What would that type of approach look like for civil society? Oppose the use of public money to create risk-free investment opportunities for private companies - that is, blended finance, public private partnerships and all publicly-backed private finance. Create a charter of good conduct which includes, at a minimum, full trade union recognition in every country of operation, and a record of paying all taxes in the country in which money is made, which any company who wishes to ‘partner’ with aid organisations is obliged to sign up to. Remove the access of corporate lobbyists to inter-governmental negotiations on aid, sustainable development and the environment. Create a code of conduct which ensures funding for NGOs coming from the private sector - including corporate philanthropy - remains below an agreed threshold.
And above all, close the vacuum, by lobbying for proper public finance to close the funding gap - not aid, but domestic government budgets in the global south, grown through raising taxes on wealth and corporations, investing in productive, green industry, including state enterprise - a corner of development and modernisation in Europe - and rising wages to help grow economies.
How do we bring the Irish public along with us to believe in and champion the importance of international cooperation?
The Irish public is not a united people. 50% of workers in this country earn below €30,000. 58,000 families who are in full-time employment receive ‘Family Income Supplements’ because the state recognises their employer does not pay them enough to live off. 85,000 households do not have access to secure housing.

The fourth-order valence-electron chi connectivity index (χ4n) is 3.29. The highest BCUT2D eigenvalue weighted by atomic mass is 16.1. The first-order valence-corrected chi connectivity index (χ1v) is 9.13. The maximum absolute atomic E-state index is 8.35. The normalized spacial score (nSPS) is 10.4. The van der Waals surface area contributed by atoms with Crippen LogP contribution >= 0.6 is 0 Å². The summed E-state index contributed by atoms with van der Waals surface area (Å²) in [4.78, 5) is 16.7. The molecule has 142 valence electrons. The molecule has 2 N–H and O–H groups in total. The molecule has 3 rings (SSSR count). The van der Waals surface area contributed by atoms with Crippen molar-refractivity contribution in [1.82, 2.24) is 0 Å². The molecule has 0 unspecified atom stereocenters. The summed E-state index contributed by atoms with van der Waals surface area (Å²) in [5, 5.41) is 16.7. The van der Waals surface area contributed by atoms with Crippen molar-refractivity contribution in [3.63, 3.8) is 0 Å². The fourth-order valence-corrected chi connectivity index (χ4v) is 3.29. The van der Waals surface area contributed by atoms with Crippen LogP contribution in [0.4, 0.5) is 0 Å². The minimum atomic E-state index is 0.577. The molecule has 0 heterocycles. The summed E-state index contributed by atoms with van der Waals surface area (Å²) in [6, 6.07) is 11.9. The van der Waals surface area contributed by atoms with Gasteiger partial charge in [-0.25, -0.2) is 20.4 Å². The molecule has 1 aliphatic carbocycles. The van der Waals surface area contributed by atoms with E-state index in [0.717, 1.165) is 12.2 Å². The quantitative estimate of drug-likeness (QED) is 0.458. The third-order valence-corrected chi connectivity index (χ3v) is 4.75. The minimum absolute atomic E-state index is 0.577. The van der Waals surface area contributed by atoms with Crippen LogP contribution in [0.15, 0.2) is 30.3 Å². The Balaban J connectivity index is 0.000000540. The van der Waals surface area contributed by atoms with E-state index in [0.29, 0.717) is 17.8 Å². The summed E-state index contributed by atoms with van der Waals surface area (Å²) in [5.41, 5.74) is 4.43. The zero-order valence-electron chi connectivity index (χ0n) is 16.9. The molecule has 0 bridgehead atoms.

Meanwhile, the combined wealth of the richest 300 people in Ireland grew by 10% last year.
Before civil society can figure out how to bring the Irish public along with it, it must decide which Irish public it wants to appeal to.
The 50% of workers who earn below €30,000 don’t need to be convinced of the importance of tackling inequality, or taxing wealth, or investing in public hospitals and schools. If they are the audience for civil society, they are already on board.
The challenge is not convincing them of these ideas - it’s convincing them that NGOs and international aid civil society is on their side. Working class people in Ireland are struggling. They deserve to know that we will stand in solidarity with them in that struggle. Without that, given the scale of crisis they face, it is not reasonable to expect their support.
The opinions expressed in this blog are the author's own and do not necessarily reflect the views of Dóchas.
The Dóchas Conference 2019 - Finding Our Voice: How Civil Society is Countering Uncertainty - will take place on 2 May 2019, 2pm - 5.30pm, in the Radisson Blu Royal Hotel, Golden Lane, Dublin 8. Registration from 1.30pm - 2pm. The Conference will explore the key challenges facing international cooperation between now and 2030. It will provide a space for discussion and new ideas about how we can shape the Irish response to these challenges, find opportunities within them, and build public support along the way. Speakers include Winnie Byanyima, Executive Director of Oxfam International, and Anne-Birgitte Albrectsen, Chief Executive Officer, Plan International, and more.
Dóchas is grateful for the partnership of: